Well, this month’s blog sees the start of spring which is normally a time when our attentions turn to thoughts of renewal, growth, change, and maybe a time for getting out more, even travel:
|Whan that Aprill with his shoures soote
The droghte of March hath perced to the roote,
And bathed every veyne in swich licour
Of which vertu engendred is the flour;
Whan Zephirus eek with his sweete breeth
Inspired hath in every holt and heeth
The tendre croppes, and the yonge sonne
Hath in the Ram his half cours yronne,
And smale foweles maken melodye,
That slepen al the nyght with open ye
(So priketh hem Nature in hir corages),
Thanne longen folk to goon on pilgrimages,
And palmeres for to seken straunge strondes,
To ferne halwes, kowthe in sondry londes;
And specially from every shires ende
Of Engelond to Caunterbury they wende,
The hooly blisful martir for to seke,
That hem hath holpen whan that they were seeke.
|When April with its sweet-smelling shower
Has pierced the drought of March to the root,
And bathed every vein (of the plants) in such liquid
By which power the flower is created;
When the West Wind also with its sweet breath,
In every wood and field has breathed life into
The tender new leaves, and the young sun
Has run half its course in Aries,
And small fowls make melody,
Those that sleep all the night with open eyes
(So Nature incites them in their hearts),
Then folk long to go on pilgrimages,
And professional pilgrims to seek foreign shores,
To distant shrines, known in various lands;
And specially from every shire’s end
Of England to Canterbury they travel,
To seek the holy blessed martyr,
Who helped them when they were sick.
Thus wrote Geoffrey Chaucer at the start of his Canterbury Tales in the 14th Century.
Now, wouldn’t it be nice if, after more than two years of suffering Covid 19 and all that it has entailed, we could look forward to a real flowering of our humanity and our art, and be out and about more freely? The UK recently lifted its travel regulations to allow people to fly in and out of the country. But… Ci mancava solo quello, as we often say in Italy. That’s all we needed: a war! So, as nice as it would be to inhabit Chaucer’s mindset; after two years of often crushing and depressing living, adapting to life in the face of a worldwide pandemic, I ask myself: when is this all going to end?
As if all this were not enough, a combination of personal losses pushed me into a deep depression; something I’ve not really been bothered by before. As a result, I felt nothing, nothing gave me joy and, therefore, I did nothing. Well, that’s not quite true. I worked hard with the feminist group Non Una di Meno in preparation for International Women’s Day 8th March, which we called Lotto Marzo, not a day of celebration but a day of activism to remind the world that there are still many battles to fight and to win. A short clip of an event during our march in front of the main railway station of Turin, the theme, in this case, was women’s health issues.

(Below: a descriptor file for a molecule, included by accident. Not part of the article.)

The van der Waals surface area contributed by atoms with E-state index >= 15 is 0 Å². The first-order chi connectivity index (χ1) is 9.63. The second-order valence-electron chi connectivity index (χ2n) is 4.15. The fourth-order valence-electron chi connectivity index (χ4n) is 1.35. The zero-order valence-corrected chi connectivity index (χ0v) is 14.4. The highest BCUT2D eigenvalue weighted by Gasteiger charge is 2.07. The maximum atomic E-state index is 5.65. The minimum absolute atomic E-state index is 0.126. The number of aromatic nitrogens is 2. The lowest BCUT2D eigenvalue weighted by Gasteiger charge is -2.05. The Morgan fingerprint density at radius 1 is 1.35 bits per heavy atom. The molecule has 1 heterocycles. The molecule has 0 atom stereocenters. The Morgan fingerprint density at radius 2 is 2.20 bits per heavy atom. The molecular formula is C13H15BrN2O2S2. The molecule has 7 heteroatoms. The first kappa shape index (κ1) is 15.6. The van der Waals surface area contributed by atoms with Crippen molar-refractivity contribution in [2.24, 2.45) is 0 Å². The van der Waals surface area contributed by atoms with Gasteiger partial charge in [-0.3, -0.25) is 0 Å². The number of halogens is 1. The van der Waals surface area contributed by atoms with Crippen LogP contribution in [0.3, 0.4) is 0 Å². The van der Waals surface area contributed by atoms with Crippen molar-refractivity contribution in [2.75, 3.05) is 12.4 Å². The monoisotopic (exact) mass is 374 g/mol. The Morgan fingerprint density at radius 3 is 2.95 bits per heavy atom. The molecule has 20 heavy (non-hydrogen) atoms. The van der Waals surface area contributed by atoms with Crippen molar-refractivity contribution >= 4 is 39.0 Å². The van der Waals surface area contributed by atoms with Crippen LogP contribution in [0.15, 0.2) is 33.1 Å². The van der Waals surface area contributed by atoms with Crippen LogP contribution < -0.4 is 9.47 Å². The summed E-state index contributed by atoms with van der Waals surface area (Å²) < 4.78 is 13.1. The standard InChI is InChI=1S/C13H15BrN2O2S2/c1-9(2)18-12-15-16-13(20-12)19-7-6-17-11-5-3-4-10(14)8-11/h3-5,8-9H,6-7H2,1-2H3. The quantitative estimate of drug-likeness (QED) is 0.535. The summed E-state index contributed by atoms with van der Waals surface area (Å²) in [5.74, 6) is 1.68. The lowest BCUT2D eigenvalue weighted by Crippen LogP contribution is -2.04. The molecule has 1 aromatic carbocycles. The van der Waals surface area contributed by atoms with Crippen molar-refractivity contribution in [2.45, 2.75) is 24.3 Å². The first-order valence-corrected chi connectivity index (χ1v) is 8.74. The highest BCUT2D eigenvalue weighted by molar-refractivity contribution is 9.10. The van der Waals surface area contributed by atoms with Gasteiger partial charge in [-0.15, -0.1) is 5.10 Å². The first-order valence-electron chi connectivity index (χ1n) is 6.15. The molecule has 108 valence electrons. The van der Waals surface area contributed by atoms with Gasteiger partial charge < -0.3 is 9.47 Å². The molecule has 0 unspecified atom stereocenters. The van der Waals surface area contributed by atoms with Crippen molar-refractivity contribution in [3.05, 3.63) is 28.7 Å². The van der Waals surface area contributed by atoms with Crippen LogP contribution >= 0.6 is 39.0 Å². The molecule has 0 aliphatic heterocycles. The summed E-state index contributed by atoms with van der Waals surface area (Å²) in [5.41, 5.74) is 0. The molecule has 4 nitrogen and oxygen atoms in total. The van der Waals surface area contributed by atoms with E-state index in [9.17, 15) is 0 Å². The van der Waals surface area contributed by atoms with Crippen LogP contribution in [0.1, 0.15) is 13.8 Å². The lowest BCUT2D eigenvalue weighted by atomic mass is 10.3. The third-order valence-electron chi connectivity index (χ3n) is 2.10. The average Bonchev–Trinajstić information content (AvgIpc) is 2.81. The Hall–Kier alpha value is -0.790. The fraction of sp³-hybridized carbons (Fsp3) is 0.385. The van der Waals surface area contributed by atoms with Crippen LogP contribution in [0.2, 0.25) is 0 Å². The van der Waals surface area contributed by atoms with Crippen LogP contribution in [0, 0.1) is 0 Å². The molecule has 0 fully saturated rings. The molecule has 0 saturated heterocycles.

This is our war; our fight for gender equality.
The other war: what is it for?
Carla Lonzi, in her Manifesto di Rivolta Femminile of 1970 said: War has always been the specific activity of man and his way of displaying his virility.
Virginia Woolf, in her Thoughts on Peace in an Air Raid, said: in The Times this morning—a woman’s voice saying, “Women have not a word to say in politics.” There is no woman in the Cabinet; nor in any responsible post. All the idea makers who are in a position to make ideas effective are men. That is a thought that damps thinking and encourages irresponsibility. Apart from a few notable exceptions, this is still the case today.
Thoughts on Peace in an Air Raid by Virginia Woolf. https://newrepublic.com/article/113653/thoughts-peace-air-raid
It’s hard to believe that one man, could have really contemplated a war in Europe after all the slaughter, bloodshed, and suffering of two world wars. It really is beyond belief.
I’ve just started listening to Apple music and came across Górecki’s Symphony of Sorrowful Songs, which I hadn’t listened to in a long time. Now I admit that I am often easily moved to tears by things, but it was just the intersections of what I’m seeing and hearing in these last six weeks that got me, yet again. We are lucky to be women, working in music, which is such a powerful life force. On the other hand:
The man that hath no music in himself,
Nor is not mov’d with concord of sweet sounds,
Is fit for treasons, stratagems and spoils;
The motions of his spirit are dull as night,
And his affections dark as Erebus:
Let no such man be trusted…
From The Merchant of Venice – William Shakespeare
Turin has had a sizeable Jewish community. Around the streets of the center, we often see these brass plaques set into the pavement outside the entrances of where these people used to live. You’ll notice that they are slightly raised so that you cannot fail to notice them. They are in memory of the Jews who were taken from their homes in Turin and deported to Auschwitz in Poland; as an aside, Poland has been taking its share of refugees from neighboring Ukraine. Anyway, look closely at what happened to the Valabrega family: mother and father were assassinated within two months of being in Auschwitz, while their daughter Stella, who was only 20 years old when she was deported, survived. I shudder to think how a young woman in such dire circumstances would have managed until the end of the war. I mean, is this really happening again?